I first saw Blazing Saddles in the Burnage Odeon, forty-six years ago, in the year of its release, and I found it hilarious. The only film I found funnier in the whole of the Seventies came the following year, with Mel Brooks’ sequel, Young Frankenstein, which I had the advantage of seeing just after Granada TV had rebroadcast the first two Frankenstein films, giving me the advantage of a very fresh recollection of everything it parodied.
I also remember seeing it in North London, in 1977 after finishing my Solicitors’ Professional Exams. I originally went in to watch one of the myriad post-Sylvia Kristel Emmanuelle films that I found so dull and unarousing that I left to go to the gents and returned to a different multiplex cinema screen, showing this film.
This must be the dozenth time, minimum, that I’ve seen the film, and I think the magic is starting to finally wear off.
It’s still a hopelessly sprawling satire that lands all its jokes either on or close to the target, though the transgressive nature of its prolific use of the N-word has ceased to be particularly funny and is now growing irritating. It still spreads its wings comedically wide – the hanging scenes, with the Charles Laughton-esque Boris, and that killer line, ‘Thith one’th a doozie’, still explodes on sight – but the beans scene has finally passed the point of amusement.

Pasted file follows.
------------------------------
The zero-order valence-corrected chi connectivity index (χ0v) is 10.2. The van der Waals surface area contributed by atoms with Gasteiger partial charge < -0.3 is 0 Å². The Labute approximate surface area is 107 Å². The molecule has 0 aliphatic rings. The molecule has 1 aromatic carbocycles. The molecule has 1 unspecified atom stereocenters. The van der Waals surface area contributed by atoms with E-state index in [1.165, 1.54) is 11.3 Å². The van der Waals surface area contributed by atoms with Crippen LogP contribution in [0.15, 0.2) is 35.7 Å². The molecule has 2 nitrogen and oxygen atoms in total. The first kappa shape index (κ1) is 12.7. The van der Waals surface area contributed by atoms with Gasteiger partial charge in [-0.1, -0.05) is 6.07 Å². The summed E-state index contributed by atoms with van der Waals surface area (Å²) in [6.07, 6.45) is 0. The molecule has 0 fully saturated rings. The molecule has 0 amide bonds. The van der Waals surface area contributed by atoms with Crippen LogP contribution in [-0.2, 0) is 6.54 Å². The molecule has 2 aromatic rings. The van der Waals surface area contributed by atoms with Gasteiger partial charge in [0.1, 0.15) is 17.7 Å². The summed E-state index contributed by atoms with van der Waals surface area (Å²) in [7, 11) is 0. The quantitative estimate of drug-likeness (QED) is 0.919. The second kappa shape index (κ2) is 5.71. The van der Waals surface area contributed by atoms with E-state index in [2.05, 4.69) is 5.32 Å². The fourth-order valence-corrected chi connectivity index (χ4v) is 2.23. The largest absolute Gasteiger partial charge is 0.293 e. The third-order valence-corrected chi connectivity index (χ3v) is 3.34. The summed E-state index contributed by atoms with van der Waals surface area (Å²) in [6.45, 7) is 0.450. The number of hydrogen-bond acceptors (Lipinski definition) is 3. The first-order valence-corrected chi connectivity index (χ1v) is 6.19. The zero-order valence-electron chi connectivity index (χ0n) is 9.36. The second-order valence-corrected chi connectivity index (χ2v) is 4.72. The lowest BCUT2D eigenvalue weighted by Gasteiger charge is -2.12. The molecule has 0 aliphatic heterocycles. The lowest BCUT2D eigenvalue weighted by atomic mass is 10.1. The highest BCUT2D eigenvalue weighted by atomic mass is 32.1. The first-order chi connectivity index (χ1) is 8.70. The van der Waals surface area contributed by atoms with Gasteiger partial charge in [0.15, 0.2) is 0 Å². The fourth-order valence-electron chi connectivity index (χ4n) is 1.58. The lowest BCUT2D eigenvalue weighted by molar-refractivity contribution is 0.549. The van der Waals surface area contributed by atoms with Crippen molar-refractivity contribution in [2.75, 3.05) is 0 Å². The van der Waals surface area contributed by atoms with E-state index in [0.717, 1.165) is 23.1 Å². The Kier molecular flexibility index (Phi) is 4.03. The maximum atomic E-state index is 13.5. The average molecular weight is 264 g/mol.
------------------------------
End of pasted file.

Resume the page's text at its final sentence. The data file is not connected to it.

The film satirises every cliche of western films it can, sometimes with a serious point, as in the inherent racism of the white West but more often for nothing but knockabout purposes, and it’s still a masterpiece in the unexpected with its multi-layered ending not so much breaking the fourth wall but ensuring there isn’t a big enough piece of it left for a mouse to stand on, but I find myself with curiously little to say about it and nothing in the least bit originally.
Perhaps it was a poor choice for today, a deep past trip too close to the one I fell down last night, or maybe at last you can have too much of a good thing. Blazing Saddles was fun again, but I am too tired to respond as I have always done before. To all those who are no longer here to watch how you entertained us, may the sunset you ride off into be chauffeur-driven, like Cleavon Little and Gene Wilder.